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  • Consentement Matrimonial et Fiction du Droit: Étude sur L'efficacité Juridique du Consentement Après L'introduction de la Fiction en Droit Canonique
  • John M. Huels
Consentement Matrimonial et Fiction du Droit: Étude sur L'efficacité Juridique du Consentement Après L'introduction de la Fiction en Droit Canonique by Emmanuel Petit. Tesi Gregoriana Serie Diritto Canonico 85. Rome: Editrice Pontifica Università Gregoriana, 2010.

This volume, a doctoral thesis defended at the Gregorian University in Rome, is a historical and juridical study of the notion of the fiction of law (fictio iuris) and its applicability to the canon law of marriage. The work is divided into three parts and subdivided into six chapters. Part One is primarily historical, treating the topic in Roman law, the Decretals, and the commentators. Petit concludes the first part by attempting a categorization of the fictions in the 1983 code. His three categories—which he presents tentatively as being only indicative, not definitive—are persons, institutions, and procedures. He lists the respective canons in each category but without any explanation of them, since his focus is to be exclusively on the fictions in marriage law.

Part Two treats the fictions of matrimonial law with retroactive effect, namely, the legitimation of children by subsequent valid or putative marriage of the parents or by rescript of the Holy See (c. 1139) and the sanatio in radice. The former has scant importance, since there are no practical consequences [End Page 282] of illegitimacy in contemporary canon law. The radical sanation of an invalid marriage, on the other hand, remains a significant juridical fiction by which the law recognizes the effects of an invalid marriage retroactively to the moment when consent was given (c. 1161). These effects are not just the legitimization of the children but of the marriage itself. Upon the grant of the sanatio, the spouses are considered in canon law to have been validly married since the moment of consent.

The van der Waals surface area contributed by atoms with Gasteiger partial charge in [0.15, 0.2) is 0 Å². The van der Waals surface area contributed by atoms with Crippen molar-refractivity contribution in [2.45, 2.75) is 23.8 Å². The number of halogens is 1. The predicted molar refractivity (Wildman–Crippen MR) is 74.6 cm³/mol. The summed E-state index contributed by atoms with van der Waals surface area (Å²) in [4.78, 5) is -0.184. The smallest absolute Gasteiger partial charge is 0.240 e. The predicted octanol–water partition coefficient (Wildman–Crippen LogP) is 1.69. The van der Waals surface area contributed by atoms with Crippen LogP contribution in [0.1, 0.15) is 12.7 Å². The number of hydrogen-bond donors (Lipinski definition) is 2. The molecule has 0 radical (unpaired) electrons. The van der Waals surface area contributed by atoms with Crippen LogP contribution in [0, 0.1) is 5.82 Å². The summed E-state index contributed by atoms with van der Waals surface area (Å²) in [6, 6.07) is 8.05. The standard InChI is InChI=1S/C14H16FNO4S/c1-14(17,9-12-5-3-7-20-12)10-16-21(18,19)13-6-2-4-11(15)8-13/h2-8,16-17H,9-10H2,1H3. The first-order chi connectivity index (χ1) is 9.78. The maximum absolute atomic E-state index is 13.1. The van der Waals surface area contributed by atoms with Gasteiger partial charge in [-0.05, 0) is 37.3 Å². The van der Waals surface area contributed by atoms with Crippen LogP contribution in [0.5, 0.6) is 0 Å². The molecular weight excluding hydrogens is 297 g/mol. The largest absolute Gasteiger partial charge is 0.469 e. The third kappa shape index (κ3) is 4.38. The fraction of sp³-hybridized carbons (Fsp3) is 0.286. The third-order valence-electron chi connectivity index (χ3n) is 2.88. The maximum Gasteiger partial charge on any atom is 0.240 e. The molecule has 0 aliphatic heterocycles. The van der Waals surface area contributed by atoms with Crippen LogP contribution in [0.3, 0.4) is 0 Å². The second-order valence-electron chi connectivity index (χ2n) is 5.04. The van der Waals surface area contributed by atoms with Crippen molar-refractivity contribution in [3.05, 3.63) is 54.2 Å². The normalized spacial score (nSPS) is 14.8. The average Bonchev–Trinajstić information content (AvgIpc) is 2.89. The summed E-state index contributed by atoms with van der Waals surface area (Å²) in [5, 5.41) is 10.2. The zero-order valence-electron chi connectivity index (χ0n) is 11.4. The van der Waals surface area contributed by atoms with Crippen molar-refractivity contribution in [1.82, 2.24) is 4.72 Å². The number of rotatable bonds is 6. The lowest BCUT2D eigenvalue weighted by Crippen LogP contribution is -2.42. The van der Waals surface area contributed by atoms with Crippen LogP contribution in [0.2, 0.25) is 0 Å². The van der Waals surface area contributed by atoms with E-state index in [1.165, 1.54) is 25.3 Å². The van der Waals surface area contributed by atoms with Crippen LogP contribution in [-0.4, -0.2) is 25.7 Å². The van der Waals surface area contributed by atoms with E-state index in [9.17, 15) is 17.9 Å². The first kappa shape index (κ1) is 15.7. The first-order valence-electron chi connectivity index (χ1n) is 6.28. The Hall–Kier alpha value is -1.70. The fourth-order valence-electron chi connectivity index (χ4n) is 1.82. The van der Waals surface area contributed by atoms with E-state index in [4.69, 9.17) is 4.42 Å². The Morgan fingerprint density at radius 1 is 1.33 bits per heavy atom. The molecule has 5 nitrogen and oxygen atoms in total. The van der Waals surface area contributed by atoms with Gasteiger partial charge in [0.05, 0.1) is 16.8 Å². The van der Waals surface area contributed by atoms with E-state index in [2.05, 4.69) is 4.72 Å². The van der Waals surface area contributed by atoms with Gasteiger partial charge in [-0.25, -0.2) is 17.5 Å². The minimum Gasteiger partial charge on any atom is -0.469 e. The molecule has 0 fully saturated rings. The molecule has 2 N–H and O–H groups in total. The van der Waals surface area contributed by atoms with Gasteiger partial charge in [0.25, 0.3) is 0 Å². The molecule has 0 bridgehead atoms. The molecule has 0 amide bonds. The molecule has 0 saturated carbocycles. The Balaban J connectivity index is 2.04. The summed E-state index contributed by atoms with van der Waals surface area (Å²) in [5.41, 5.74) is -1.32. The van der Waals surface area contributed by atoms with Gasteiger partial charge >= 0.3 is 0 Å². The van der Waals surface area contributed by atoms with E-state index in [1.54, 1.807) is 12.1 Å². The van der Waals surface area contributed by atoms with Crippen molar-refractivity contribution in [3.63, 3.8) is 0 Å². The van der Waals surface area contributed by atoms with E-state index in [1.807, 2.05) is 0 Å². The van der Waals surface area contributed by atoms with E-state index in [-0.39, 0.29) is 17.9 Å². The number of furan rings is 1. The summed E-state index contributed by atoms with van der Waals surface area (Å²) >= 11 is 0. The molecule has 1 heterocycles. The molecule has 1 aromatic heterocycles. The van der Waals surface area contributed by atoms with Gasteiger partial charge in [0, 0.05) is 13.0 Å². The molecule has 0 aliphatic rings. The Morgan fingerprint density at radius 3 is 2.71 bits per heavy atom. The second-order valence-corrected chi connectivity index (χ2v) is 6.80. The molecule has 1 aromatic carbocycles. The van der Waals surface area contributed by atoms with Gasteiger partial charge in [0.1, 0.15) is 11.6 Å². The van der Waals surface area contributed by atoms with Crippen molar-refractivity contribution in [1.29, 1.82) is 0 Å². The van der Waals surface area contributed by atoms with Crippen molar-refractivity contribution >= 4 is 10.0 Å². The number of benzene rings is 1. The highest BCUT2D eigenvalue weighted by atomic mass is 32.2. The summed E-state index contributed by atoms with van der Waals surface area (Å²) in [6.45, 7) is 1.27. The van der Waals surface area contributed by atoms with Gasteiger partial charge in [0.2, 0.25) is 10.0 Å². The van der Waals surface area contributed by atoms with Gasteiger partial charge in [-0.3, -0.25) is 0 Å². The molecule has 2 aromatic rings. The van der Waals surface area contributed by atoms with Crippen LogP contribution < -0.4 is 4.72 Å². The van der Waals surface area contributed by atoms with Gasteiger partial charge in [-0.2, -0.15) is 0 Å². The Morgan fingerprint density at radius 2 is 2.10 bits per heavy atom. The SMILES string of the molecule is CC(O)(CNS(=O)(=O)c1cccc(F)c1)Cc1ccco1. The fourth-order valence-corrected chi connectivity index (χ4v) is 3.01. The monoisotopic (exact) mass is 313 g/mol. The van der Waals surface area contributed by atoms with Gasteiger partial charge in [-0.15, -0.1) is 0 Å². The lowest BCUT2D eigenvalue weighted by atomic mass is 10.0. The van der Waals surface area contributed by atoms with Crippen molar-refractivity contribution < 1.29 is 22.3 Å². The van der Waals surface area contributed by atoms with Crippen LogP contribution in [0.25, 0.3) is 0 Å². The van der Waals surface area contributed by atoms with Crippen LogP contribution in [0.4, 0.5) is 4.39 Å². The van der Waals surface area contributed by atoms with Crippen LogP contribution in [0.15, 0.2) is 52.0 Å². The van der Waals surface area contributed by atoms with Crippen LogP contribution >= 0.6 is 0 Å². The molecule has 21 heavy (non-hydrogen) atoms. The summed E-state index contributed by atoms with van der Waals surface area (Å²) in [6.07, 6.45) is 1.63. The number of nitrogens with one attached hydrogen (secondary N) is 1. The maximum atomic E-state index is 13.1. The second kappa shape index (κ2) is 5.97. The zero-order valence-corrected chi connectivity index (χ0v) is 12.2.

Part Three treats two additional fictions of matrimonial law. The first is the fiction by which the law considers legitimate the children of a putative marriage, that is, an invalid marriage in which at least one of the parties believes in good faith that he or she is validly married (cc. 1061, §3; 1137). The second fiction is the supply of jurisdiction by the law in common error of fact or of law and in positive and probable doubt of law or of fact (c. 144, §1). Although assistance at marriage is not an act of the power of governance, authors and judges traditionally have analogously applied to it the institute of the supply of jurisdiction, and this is explicitly acknowledged in the 1983 code (c. 144, §2). The value of this fiction lies chiefly in limiting the number of marriages that are invalid due to a defect of form. Petit devotes particular attention to the question whether canon 144 is applicable to cases where special delegation is lacking, and he concludes from a survey of authors and Rotal jurisprudence that this is possible but rare because it must be verified that the minister was in the habitual or at least temporary service of the parish. While this has been the prevailing view, I think it is in need of revision because what is required for the supply of the faculty is a public fact that is capable of inducing objective error. While this public fact, in the case of the lack of special delegation, normally pertains to the status of the minister (residence in the rectory, ministry in the parish, etc.), it is possible to envision other public facts, even if very rare, that could induce such error.

The originality of this work lies not in the novelty of its content, which is ground well trod by many others, but in its sustained analysis and reflection on the modes of operation of the fictio iuris. Well researched and documented, it is clearly written, informative, and interesting. [End Page 283]

John M. Huels
Saint Paul University
Faculty of Canon Law


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